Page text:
For better or for worse, this has made me somewhat cynical about 'off-spec' dps - cats, moonkin, DPS warriors, elemental/enhancement shamans, and retadins. Even if they're keeping up on DPS, even if they're not pulling aggro, there's something that doesn't show up on any chart, which is all the damage and havoc that the mob that's frozen or sheeped or sapped -didn't- cause because it was crowd controlled. Aside from the fact that the mob wasn't hurling debuffs and doing damage at the time that healing was most intense - the early middle of a fight, when all of the free mobs are alive and kicking - it was another target that the tank didn't have to try to build up aggro against, allowing him or her to focus more on the primary kill, which allows the DPS classes to responsibly do more DPS. Crowd Control is such an absurd boon to the party, and I really don't think it gets the love it deserves.

That said, I've had plenty of good experiences with cat druids and enhancement shamans. (Ret pallies and DPS warriors are usually edged out of parties I'm in by the fact that me and (often) the tank would be competing for plate drops, I've never grouped with a PvE elemental shaman (are you guys out there?), and all my experiences with moonkin have been mediocre at best.)

What good kitties and enhancement shamans (who I really wish there was a shorter name for) lose by not having CC they make up by being arguably -better- on many bosses (ones that don't require CC, which is most) because they can off-heal, and I am excited when they do. (I also appreciate having a DI target.) As long as there's -some- CC, in most places there doesn't need to be three people that can do it well. (Which is good, because otherwise Warlocks - who I love - would be left out in the lurch in any instance that doesn't have lots of elementals, though I have grouped with one warlock who was very, very good with seduce, which I now consider to be a heavily underutilized ability.)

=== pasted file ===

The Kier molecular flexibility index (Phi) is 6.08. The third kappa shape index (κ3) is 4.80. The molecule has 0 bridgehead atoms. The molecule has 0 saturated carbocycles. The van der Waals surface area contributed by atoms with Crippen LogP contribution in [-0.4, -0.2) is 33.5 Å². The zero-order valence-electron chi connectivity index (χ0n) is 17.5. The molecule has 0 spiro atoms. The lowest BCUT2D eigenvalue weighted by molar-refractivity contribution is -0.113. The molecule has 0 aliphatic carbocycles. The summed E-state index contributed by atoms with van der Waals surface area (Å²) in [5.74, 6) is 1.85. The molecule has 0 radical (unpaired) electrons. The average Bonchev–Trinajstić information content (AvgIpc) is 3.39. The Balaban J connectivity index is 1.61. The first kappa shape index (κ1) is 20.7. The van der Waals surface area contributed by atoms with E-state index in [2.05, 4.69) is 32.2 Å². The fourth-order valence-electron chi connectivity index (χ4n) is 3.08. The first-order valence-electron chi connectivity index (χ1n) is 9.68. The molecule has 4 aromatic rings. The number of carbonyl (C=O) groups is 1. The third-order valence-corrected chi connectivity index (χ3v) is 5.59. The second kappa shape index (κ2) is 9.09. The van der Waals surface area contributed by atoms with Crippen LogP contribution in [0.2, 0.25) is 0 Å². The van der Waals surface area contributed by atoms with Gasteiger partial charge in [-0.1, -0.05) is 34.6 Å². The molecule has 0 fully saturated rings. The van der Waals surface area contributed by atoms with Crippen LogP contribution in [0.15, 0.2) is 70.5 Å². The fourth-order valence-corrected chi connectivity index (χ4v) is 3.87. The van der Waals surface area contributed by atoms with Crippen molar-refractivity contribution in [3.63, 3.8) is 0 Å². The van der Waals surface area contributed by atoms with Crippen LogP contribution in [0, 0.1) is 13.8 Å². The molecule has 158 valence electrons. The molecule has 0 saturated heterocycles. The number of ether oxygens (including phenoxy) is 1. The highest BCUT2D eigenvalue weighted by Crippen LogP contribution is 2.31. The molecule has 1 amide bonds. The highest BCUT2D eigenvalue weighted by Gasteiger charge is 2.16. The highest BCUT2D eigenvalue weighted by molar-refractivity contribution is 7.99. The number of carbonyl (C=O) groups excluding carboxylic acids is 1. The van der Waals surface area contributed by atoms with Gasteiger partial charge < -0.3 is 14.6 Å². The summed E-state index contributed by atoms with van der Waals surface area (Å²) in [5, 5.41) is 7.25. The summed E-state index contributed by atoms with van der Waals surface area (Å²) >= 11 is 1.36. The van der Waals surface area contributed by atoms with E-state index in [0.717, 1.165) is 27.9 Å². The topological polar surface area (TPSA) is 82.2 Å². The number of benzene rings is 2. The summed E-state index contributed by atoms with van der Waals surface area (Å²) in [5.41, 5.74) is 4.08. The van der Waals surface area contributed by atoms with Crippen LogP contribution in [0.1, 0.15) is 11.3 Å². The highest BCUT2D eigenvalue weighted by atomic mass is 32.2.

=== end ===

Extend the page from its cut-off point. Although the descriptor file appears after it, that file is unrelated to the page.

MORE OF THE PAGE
Wednesday, July 18, 2007

Warsong Gulch Prisoners

Suppose that you play alliance in the Rampage battlegroup. Suppose that you want to try out some WSG. What you'd quickly find is that in the higher level brackets, alliance pickup groups are uniformly flattened in WSG. 0-3 almost every match. Now, suppose that all fun is equal, but you would like to maximize your gain of tokens and honor.

You basically have two options, assuming that you're willing to devote your attention to the game rather than AFKing. You can help your team win, which consists of defending the base and running the flag or being part of the flag-running crew, or you can kill horde at random. (Or stand near horde getting killed at random and healing your guys so that they actually down the horde, earning honor.)

The first option is more or less what you're 'supposed' to do, but it's essentially worse in every way. If the flag does make it back to your base, you wind up with a time-wasting turtle, and guarding your flag only delays the inevitable. Furthermore, if you're not where the action is because you're guarding the flag, you're not getting any honor. On the other hand, killing horde at random is a bad WSG winning strategy, but you get more honor and you get your token faster because you lose faster. The 'selfish' option, kill horde at random, is better in every way.

I think that a lot of the population has consciously or unconsciously picked up on this, and gravitates towards the selfish strategy enough that the few trying to 'do it right' can't compensate nearly enough. If we view 'help win/kill at random' as a binary decision, then by switching from 'kill at random' to 'help win', a player only hurts himself, since he earns less honor and delays his token. The only way he gets more out of trying to help the team win is if his switch is the one that pushes it over the edge, and actually allows the alliance to win. Since being a 'helper' hurts you if not enough people are doing it, someone who is one of an insufficient number of 'helpers' only benefits by becoming a 'killer at random'. (On the flip side, a 'killer at random' on a team that always wins might benefit by becoming a 'helper' if the loss of honor he gets by killing as many targets as possible is offset by the fact that by helping his team win faster he gets his three tokens and bonus honor more quickly.)